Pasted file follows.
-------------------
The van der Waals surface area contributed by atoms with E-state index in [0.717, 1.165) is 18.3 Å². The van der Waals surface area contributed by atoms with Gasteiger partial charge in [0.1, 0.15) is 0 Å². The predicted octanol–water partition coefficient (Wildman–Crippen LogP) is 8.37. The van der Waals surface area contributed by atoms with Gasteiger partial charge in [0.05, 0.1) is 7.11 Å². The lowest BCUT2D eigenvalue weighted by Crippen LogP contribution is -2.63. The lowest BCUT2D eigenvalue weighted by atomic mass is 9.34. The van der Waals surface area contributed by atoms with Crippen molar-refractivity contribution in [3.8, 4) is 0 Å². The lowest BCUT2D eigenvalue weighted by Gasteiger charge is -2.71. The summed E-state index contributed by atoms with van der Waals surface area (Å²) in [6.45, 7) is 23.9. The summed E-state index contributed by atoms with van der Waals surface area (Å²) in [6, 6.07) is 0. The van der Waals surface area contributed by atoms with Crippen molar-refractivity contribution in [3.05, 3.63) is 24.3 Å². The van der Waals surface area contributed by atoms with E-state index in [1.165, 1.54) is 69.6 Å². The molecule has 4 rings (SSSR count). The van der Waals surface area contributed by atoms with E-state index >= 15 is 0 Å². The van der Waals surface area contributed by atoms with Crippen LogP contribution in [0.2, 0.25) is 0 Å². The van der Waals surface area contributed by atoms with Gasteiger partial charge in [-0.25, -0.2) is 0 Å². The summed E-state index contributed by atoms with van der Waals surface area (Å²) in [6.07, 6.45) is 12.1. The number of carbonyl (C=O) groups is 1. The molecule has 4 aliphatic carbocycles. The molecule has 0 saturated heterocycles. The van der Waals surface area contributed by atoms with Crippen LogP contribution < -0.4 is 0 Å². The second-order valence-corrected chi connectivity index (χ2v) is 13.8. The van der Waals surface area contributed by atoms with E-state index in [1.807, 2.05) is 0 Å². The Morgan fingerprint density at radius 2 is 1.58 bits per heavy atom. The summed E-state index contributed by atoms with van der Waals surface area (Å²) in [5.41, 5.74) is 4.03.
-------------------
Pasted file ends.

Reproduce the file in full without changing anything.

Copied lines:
The van der Waals surface area contributed by atoms with E-state index in [0.717, 1.165) is 18.3 Å². The van der Waals surface area contributed by atoms with Gasteiger partial charge in [0.1, 0.15) is 0 Å². The predicted octanol–water partition coefficient (Wildman–Crippen LogP) is 8.37. The van der Waals surface area contributed by atoms with Gasteiger partial charge in [0.05, 0.1) is 7.11 Å². The lowest BCUT2D eigenvalue weighted by Crippen LogP contribution is -2.63. The lowest BCUT2D eigenvalue weighted by atomic mass is 9.34. The van der Waals surface area contributed by atoms with Crippen molar-refractivity contribution in [3.8, 4) is 0 Å². The lowest BCUT2D eigenvalue weighted by Gasteiger charge is -2.71. The summed E-state index contributed by atoms with van der Waals surface area (Å²) in [6.45, 7) is 23.9. The summed E-state index contributed by atoms with van der Waals surface area (Å²) in [6, 6.07) is 0. The van der Waals surface area contributed by atoms with Crippen molar-refractivity contribution in [3.05, 3.63) is 24.3 Å². The van der Waals surface area contributed by atoms with E-state index in [1.165, 1.54) is 69.6 Å². The molecule has 4 rings (SSSR count). The van der Waals surface area contributed by atoms with E-state index >= 15 is 0 Å². The van der Waals surface area contributed by atoms with Crippen LogP contribution in [0.2, 0.25) is 0 Å². The van der Waals surface area contributed by atoms with Gasteiger partial charge in [-0.25, -0.2) is 0 Å². The summed E-state index contributed by atoms with van der Waals surface area (Å²) in [6.07, 6.45) is 12.1. The number of carbonyl (C=O) groups is 1. The molecule has 4 aliphatic carbocycles. The molecule has 0 saturated heterocycles. The van der Waals surface area contributed by atoms with Crippen LogP contribution < -0.4 is 0 Å². The second-order valence-corrected chi connectivity index (χ2v) is 13.8. The van der Waals surface area contributed by atoms with E-state index in [1.807, 2.05) is 0 Å². The Morgan fingerprint density at radius 2 is 1.58 bits per heavy atom. The summed E-state index contributed by atoms with van der Waals surface area (Å²) in [5.41, 5.74) is 4.03.